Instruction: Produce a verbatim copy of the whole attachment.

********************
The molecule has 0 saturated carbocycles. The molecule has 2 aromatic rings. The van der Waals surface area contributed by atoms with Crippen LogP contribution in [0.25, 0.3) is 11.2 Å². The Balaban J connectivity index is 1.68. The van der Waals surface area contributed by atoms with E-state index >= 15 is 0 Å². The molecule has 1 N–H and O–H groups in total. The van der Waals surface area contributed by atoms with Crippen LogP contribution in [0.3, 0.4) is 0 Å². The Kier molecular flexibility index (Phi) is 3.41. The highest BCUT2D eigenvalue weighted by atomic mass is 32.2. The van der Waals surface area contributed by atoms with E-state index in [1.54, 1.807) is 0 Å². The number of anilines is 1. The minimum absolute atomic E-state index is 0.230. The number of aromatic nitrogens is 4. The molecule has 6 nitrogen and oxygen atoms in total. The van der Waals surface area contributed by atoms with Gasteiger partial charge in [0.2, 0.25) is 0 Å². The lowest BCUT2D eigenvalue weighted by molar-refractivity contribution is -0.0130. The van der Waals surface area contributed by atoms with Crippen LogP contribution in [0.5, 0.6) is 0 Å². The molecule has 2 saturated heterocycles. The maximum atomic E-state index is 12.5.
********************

The molecule has 0 saturated carbocycles. The molecule has 2 aromatic rings. The van der Waals surface area contributed by atoms with Crippen LogP contribution in [0.25, 0.3) is 11.2 Å². The Balaban J connectivity index is 1.68. The van der Waals surface area contributed by atoms with E-state index >= 15 is 0 Å². The molecule has 1 N–H and O–H groups in total. The van der Waals surface area contributed by atoms with Crippen LogP contribution in [0.3, 0.4) is 0 Å². The Kier molecular flexibility index (Phi) is 3.41. The highest BCUT2D eigenvalue weighted by atomic mass is 32.2. The van der Waals surface area contributed by atoms with E-state index in [1.54, 1.807) is 0 Å². The number of anilines is 1. The minimum absolute atomic E-state index is 0.230. The number of aromatic nitrogens is 4. The molecule has 6 nitrogen and oxygen atoms in total. The van der Waals surface area contributed by atoms with Gasteiger partial charge in [0.2, 0.25) is 0 Å². The lowest BCUT2D eigenvalue weighted by molar-refractivity contribution is -0.0130. The van der Waals surface area contributed by atoms with Crippen LogP contribution in [0.5, 0.6) is 0 Å². The molecule has 2 saturated heterocycles. The maximum atomic E-state index is 12.5.